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File photo of young Indian American girls preparing for a traditional dance during the Hindu festival of Diwali, in New York City. Author Amit Roy Shah says that addressing our children’s understanding of their bicultural identity is important because the research shows that children who are able to identify with their bicultural identity — their culture (being Indian) and the culture of mainstream society (being American) – experience less confusion, isolation, and alienation in school and in life. (Spencer Platt/Getty Images)

It is very challenging to raise bicultural children. Bicultural children are children who are a part of two (or more) cultures. This notion of being in-between cultures can feel like you are stuck in the middle, being neither here or there or, as the scholar Gloria Anzaldua puts it, feeling like you are on “both shores at once.” As a second-generation Indian American, I know I have always been able to relate to the acronym of being an ABCD (American-Born Confused Desi) – and I’m sure many of our children may feel this way as well.

Addressing our children’s understanding of their bicultural identity is important because the research shows that children who are able to identify with their bicultural identity — their culture (being Indian) and the culture of mainstream society (being American) – experience less confusion, isolation, and alienation in school and in life. They are more self-confident and perform better in schools than children who reject one of their cultures. Children who can learn about the American culture without losing their Indian heritage have a much better understanding of the world that they live in.

In many first-generation Indian families, parents may prioritize preserving Indian cultural values, without taking into account that their children are also learning a very different set of values. Indian parents tend to place an emphasis on family, collectivity, and gender roles. They may emphasize making decisions for the larger good of the family.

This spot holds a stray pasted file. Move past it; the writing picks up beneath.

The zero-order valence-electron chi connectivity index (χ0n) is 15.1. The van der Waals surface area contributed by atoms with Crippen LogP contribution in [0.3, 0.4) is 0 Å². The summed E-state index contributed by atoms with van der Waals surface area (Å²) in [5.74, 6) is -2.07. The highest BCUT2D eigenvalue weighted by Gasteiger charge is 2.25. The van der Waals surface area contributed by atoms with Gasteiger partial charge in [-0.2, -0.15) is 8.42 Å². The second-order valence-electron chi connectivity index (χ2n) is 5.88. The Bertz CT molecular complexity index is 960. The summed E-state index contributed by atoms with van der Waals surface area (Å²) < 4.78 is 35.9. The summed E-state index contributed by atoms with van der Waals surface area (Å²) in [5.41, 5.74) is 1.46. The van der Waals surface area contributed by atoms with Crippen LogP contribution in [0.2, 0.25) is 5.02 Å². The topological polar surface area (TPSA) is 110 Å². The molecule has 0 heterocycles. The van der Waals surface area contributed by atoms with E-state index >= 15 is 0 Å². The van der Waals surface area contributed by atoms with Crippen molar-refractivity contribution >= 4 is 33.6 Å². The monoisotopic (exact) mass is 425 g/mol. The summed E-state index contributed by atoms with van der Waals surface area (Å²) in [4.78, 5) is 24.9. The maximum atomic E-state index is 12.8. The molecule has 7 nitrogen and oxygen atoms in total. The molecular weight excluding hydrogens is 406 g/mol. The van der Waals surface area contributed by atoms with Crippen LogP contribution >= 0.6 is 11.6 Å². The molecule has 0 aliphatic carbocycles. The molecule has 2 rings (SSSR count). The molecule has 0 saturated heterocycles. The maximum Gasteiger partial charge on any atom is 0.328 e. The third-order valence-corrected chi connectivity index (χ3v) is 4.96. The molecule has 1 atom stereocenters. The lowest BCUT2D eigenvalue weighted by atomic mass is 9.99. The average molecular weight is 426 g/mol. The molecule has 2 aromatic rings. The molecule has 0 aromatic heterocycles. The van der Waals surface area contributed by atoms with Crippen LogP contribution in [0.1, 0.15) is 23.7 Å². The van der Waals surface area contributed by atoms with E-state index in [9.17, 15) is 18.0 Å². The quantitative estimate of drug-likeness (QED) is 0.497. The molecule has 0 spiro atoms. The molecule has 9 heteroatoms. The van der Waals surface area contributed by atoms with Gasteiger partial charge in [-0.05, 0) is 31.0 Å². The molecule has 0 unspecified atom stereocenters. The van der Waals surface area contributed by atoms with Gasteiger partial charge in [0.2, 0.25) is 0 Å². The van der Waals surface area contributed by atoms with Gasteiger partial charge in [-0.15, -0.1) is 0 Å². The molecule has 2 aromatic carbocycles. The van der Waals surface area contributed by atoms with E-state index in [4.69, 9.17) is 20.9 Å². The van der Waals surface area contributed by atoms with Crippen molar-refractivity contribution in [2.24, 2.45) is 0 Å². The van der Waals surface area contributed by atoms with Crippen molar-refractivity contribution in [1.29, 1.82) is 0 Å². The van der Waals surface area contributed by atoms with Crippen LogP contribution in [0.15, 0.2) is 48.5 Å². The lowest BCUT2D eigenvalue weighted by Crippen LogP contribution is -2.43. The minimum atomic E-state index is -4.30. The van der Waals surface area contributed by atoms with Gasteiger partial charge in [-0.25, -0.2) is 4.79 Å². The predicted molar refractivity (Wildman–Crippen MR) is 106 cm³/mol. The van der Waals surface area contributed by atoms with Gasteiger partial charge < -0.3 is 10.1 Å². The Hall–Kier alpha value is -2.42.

However, the Western culture places an emphasis on the individual and being independent. In this way, the values of collectivity vs. individuality are in direct contrast with one another. In schools, children are often told to make decisions based on self-interest. Teachers and counselors tell children to make their own decisions about hobbies, electives, and/or majors based on what they like or what they are passionate about. This often leads to a generational and cultural gap among Indian American parents and their children.

It is important to have conversations around what it means to be Indian AND American. When these conversations do not occur in the home, children are often left feeling confused about who they are and they may even decide to choose one culture over the other. Many Indian American children feel that their parents’ expectations are outdated and/or unrealistic. When their children do not listen, Indian American parents feel as though they are “selfish” or that they are becoming too “American.” Many times, Indian parents may believe that their children are not showing them the respect that they deserve. Often times, it is merely miscommunication on both ends.

Many Asian American children have discussed the intense pressure they feel to choose a career in the STEM Fields (Science, Technology, Engineering and/or Math) or Business regardless of their self-interest or aptitude for that profession. Furthermore, Indian women are often closely monitored and receive less freedom than men because their roles are tied to the honor or ‘izaat’ of the family. Women are viewed as central to preserving the cultural traditions of their family. Yet, in schools, they are told that they are equal to men and should not be treated differently.

Unfortunately, these cultural conflicts have led to higher rates of suicide for Asian Americans. Asian Americans are much more likely to commit suicide than the average American. In the end, because conversations about what it means to be Indian and to be American have not occurred in many households, many Indian American children feel like they cannot please their parents or themselves. As a result, they feel alienated and withdrawn from both their cultures, their families, and their peers.

It is important to acknowledge that many children don’t have a clear understanding of what it means to be “Indian” and “American” because there is no fixed definition of this. Every family has their own views and/or thoughts about this. The research confirms that everyone has their own version of what it means to be a “good” Indian. To some, being a “good” Indian means wearing Indian clothes, speaking the language and going to Indian cultural events. For others, being a “good” Indian means prioritizing family and taking care of elders.